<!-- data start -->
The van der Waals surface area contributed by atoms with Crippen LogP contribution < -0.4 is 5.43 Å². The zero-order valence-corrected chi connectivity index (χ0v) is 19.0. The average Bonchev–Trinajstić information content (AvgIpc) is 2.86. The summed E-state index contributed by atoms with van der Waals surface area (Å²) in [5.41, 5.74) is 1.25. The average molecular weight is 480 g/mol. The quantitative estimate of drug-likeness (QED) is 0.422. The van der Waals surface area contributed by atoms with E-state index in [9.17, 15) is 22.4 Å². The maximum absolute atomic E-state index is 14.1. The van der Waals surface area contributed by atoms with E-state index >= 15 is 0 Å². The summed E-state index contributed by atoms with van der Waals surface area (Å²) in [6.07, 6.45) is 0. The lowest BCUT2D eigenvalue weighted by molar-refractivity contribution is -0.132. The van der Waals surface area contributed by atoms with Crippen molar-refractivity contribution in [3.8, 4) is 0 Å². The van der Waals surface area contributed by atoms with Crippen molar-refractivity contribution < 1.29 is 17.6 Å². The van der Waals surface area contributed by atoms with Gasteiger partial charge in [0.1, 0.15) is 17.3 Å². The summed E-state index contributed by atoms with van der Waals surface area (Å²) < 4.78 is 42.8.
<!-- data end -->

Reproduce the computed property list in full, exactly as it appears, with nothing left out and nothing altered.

The van der Waals surface area contributed by atoms with Crippen LogP contribution < -0.4 is 5.43 Å². The zero-order valence-corrected chi connectivity index (χ0v) is 19.0. The average Bonchev–Trinajstić information content (AvgIpc) is 2.86. The summed E-state index contributed by atoms with van der Waals surface area (Å²) in [5.41, 5.74) is 1.25. The average molecular weight is 480 g/mol. The quantitative estimate of drug-likeness (QED) is 0.422. The van der Waals surface area contributed by atoms with E-state index in [9.17, 15) is 22.4 Å². The maximum absolute atomic E-state index is 14.1. The van der Waals surface area contributed by atoms with E-state index >= 15 is 0 Å². The summed E-state index contributed by atoms with van der Waals surface area (Å²) in [6.07, 6.45) is 0. The lowest BCUT2D eigenvalue weighted by molar-refractivity contribution is -0.132. The van der Waals surface area contributed by atoms with Crippen molar-refractivity contribution in [3.8, 4) is 0 Å². The van der Waals surface area contributed by atoms with Crippen molar-refractivity contribution < 1.29 is 17.6 Å². The van der Waals surface area contributed by atoms with Gasteiger partial charge in [0.1, 0.15) is 17.3 Å². The summed E-state index contributed by atoms with van der Waals surface area (Å²) < 4.78 is 42.8.